When I wrote for work I was often challenged to get the 'story' right, and I did in my terms. Of course, someone else saw the story differently and revised my drafts. That alone is proof that we all want to tell our stories.

I have enjoyed writing for what it allows me to do with my own thoughts, but also to share what I see and experience with friends. I'm very interested to see a lot of people who read are not great listeners to story, preferring I imagine to take the story on their terms and in their time, that at the pace of an orator. There's an interesting psychological balance at work here.

Before I pick up a book or newspaper this morning, I have had so many things to read from friends who have told me a little story. I share just the essence of a few of them, as much to say that reading may be treated to the minimalist attitude: one in, one out, that way clutter is minimised. In other words, for everything read try writing something yourself.

-A French journalist I met through work in Guinea and found again recently on Facebook told me this morning how her husband had left her with their baby when the child was less than a year old. The mother went to another African country and worked on contract, but now has to think about searching for new work or heading back to Paris. No journalism anymore of the old kind as that involves too much travel.

-My tennis partner told me that I posed for him a triple threat: first, he likes me as a person and friend; second, he adores my wife and her spirit; and third, he adores my little daughter, who seems too self assured for her age. I told him that I had never been described as a weapon of mass destruction.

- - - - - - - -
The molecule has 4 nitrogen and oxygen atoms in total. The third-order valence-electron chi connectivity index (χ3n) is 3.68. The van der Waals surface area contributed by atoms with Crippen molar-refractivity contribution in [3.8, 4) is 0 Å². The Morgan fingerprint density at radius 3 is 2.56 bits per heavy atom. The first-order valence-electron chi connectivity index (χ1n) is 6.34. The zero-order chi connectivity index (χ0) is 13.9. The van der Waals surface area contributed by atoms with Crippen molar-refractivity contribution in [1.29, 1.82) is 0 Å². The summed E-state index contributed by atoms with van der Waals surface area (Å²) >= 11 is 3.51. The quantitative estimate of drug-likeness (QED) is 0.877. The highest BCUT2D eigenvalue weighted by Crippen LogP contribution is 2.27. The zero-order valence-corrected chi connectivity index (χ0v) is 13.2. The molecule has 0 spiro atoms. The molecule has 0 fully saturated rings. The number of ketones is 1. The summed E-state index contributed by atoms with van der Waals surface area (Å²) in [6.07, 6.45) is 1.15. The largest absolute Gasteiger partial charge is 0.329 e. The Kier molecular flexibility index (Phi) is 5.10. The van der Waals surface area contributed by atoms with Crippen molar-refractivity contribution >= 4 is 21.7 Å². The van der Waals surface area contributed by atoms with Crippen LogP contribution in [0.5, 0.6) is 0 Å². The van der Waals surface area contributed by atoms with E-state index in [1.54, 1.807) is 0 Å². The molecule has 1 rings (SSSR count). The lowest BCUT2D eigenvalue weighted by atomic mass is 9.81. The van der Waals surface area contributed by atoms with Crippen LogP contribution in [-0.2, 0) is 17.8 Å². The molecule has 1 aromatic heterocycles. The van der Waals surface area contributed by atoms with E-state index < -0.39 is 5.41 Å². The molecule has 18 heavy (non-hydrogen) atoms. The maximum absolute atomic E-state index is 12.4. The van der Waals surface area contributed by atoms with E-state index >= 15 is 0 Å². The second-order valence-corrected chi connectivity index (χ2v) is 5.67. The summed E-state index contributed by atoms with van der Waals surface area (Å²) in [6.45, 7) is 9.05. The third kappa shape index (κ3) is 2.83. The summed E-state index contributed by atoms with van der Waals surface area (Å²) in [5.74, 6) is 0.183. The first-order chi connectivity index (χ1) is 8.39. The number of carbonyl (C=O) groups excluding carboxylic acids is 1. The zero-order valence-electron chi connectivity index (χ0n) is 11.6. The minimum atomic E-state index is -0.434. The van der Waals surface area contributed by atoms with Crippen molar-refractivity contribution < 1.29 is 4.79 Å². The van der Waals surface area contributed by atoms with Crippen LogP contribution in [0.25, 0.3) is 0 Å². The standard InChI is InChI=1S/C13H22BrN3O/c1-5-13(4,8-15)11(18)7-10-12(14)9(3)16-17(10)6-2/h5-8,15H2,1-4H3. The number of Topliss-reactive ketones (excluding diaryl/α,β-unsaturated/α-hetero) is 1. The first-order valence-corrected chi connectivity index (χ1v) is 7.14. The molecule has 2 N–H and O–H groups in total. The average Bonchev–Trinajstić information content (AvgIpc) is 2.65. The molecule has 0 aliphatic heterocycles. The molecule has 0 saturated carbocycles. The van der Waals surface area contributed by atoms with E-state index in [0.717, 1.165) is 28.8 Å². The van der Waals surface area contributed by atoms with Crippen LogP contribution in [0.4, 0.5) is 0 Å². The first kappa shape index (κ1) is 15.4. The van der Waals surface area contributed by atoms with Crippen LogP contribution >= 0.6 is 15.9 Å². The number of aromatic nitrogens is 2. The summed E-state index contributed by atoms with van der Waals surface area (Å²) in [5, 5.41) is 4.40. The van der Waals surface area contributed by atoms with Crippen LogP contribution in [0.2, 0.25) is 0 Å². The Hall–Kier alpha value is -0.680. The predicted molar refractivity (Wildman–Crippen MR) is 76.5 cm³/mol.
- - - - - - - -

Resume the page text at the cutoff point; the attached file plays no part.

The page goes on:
-I read a story of a Jamaican emigrant returning home and then being totally overwhelmed emotionally after heading back to America and realising that home was left behind, and bawled and bawled. Oh, what a feeling!

-I thought about the feelings I had this week when I saw my father (80, and a stroke survivor) go rigid for about 10 minutes as his blood sugar levels dropped and he could not speak or blink and just sweated (a sign that he was living), until he had two glasses of sugar and water. He had 'burned out' from sharing stories with my uncle (75 and with a brain tumour) about their lives together over 50 years. My feelings did not involve fear or panic. I just thought what an appropriate way to go. My dad is still alive and kicking and told me that he has no plans to go see St. Peter anytime soon.

Not being a great follower of fashion, and someone who fights hard not to be defined by others, I can see that writing helps in that process of self-definition. There's a wonderful contentment in telling the story I see. Sure, others have their stories to tell, and they should do it more often. Let's all listen to and read each other's stories more.